Eskridge’s ability to tackle and take great angles is what makes him a good safety. Here, he diagnoses the toss play instantly and reacts. He quickly makes his way to the ball carrier and makes the tackle on the perimeter. This play shows his instincts and you love to see him avoid blockers to make the play.
One aspect that I like about Eskridge is how he is a downhill running safety who breaks down and keeps himself in front of ball carriers. Here, in both GIFs, he shows that he is quick to the ball while keeping good form. Fun to watch.
Really dislike how Eskridge dives at ball carriers at times instead of keeping his form. As shown in the above GIFs, he has good tackling form, but here he dives at the quarterback instead of staying in front of him. Instead of a six yard gain, it’s a touchdown.
In the first GIF, you could see Eskridge rolled up into the box as a strong safety. He quickly recognizes the screen pass and demonstrates his speed and sharp angle to take down the ball carrier. Next GIF, Eskridge is in man on the slot receiver, but quickly recognizes the screen. He engages his man, sheds and makes a great tackle. This is what you like to see from your safety.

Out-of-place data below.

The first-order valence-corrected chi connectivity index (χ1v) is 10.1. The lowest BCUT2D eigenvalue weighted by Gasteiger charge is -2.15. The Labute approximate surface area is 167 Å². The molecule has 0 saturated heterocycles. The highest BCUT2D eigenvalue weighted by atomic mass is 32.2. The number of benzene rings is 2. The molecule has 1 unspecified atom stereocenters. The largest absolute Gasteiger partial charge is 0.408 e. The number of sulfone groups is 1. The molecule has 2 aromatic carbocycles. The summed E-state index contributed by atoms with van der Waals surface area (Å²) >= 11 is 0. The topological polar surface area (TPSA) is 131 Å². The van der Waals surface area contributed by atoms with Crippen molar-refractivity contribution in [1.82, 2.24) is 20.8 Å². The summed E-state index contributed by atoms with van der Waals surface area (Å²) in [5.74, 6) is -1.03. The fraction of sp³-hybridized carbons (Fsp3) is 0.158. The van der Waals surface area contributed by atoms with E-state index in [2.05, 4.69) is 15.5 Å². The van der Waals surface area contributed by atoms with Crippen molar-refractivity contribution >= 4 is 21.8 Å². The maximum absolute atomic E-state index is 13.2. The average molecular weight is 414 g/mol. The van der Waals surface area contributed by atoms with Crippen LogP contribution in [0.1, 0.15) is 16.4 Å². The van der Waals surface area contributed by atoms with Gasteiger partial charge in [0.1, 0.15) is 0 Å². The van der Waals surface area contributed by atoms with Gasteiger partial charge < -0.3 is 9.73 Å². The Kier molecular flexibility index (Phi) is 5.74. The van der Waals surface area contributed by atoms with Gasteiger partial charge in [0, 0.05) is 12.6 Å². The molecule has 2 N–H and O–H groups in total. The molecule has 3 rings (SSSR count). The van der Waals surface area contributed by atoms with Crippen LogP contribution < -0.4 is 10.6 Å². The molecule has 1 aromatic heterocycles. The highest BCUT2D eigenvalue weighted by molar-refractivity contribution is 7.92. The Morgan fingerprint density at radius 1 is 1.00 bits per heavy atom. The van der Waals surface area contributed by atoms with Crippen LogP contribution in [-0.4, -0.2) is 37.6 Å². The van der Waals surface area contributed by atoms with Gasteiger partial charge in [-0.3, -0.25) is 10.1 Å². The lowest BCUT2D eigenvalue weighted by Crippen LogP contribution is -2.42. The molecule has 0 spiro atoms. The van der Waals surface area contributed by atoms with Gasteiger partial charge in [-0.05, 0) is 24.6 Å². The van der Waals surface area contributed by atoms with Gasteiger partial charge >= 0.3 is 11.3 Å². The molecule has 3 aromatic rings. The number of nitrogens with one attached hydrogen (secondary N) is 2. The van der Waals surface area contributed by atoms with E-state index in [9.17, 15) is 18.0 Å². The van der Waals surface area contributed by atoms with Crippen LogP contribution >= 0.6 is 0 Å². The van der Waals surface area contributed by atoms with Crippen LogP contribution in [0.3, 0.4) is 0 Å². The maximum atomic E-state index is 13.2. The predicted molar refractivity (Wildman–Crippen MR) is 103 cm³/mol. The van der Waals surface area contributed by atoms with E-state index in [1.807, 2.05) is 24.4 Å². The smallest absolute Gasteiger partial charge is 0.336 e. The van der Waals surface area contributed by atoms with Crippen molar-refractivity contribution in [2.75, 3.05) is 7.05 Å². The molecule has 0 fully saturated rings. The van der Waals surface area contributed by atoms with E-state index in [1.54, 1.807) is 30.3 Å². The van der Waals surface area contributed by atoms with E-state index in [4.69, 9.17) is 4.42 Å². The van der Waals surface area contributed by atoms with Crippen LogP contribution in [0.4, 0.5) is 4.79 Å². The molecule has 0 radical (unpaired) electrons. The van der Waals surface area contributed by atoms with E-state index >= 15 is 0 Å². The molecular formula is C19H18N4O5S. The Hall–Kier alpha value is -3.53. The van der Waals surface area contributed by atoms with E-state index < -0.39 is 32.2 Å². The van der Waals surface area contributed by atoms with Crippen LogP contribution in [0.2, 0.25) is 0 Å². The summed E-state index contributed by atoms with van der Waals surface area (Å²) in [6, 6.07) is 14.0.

Play recognition, a strong suit of Eskridge’s. He sees the handoff and shoots the gap to lay a hit on the running back. Love the aggression and physicality from the lengthy safety.
His biggest flaw on display here, block shedding. He has a lengthy frame that he could bulk up and grow into, but until then, he will have some issues with this. Here, he recognizes the swing pass but cannot disengage from the blocker, resulting in a missed opportunity and a first down for the offense.
Reading the play, Eskridge sees the swing pass develop and initiate. He flies to the ball carrier, without losing his balance, makes the tackle. Love the quick reaction and the little time it takes him to get to the ball carrier.
Another missed tackle dude to diving, but he did keep himself in front of the defender. Was not his initial responsibility but you have to wrap the defender up, Eskridge does not.